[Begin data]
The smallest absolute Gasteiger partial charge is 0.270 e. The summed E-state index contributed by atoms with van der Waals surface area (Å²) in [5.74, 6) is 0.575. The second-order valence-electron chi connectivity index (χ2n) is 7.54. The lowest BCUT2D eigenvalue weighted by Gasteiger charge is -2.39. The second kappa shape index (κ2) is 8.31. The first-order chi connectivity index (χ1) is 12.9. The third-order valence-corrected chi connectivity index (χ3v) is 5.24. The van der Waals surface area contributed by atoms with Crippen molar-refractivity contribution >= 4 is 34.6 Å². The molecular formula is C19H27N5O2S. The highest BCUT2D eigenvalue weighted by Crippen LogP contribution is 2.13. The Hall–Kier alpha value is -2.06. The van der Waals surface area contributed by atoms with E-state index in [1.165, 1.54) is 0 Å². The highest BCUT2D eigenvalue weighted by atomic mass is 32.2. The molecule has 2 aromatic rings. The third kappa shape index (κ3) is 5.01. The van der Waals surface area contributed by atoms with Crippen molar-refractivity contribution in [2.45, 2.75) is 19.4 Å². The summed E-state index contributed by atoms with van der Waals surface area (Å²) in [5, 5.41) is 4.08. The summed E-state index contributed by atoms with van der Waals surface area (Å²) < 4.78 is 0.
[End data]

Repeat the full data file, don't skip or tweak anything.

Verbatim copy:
The smallest absolute Gasteiger partial charge is 0.270 e. The summed E-state index contributed by atoms with van der Waals surface area (Å²) in [5.74, 6) is 0.575. The second-order valence-electron chi connectivity index (χ2n) is 7.54. The lowest BCUT2D eigenvalue weighted by Gasteiger charge is -2.39. The second kappa shape index (κ2) is 8.31. The first-order chi connectivity index (χ1) is 12.9. The third-order valence-corrected chi connectivity index (χ3v) is 5.24. The van der Waals surface area contributed by atoms with Crippen molar-refractivity contribution >= 4 is 34.6 Å². The molecular formula is C19H27N5O2S. The highest BCUT2D eigenvalue weighted by Crippen LogP contribution is 2.13. The Hall–Kier alpha value is -2.06. The van der Waals surface area contributed by atoms with E-state index in [1.165, 1.54) is 0 Å². The highest BCUT2D eigenvalue weighted by atomic mass is 32.2. The molecule has 2 aromatic rings. The third kappa shape index (κ3) is 5.01. The van der Waals surface area contributed by atoms with Crippen molar-refractivity contribution in [2.45, 2.75) is 19.4 Å². The summed E-state index contributed by atoms with van der Waals surface area (Å²) in [5, 5.41) is 4.08. The summed E-state index contributed by atoms with van der Waals surface area (Å²) < 4.78 is 0.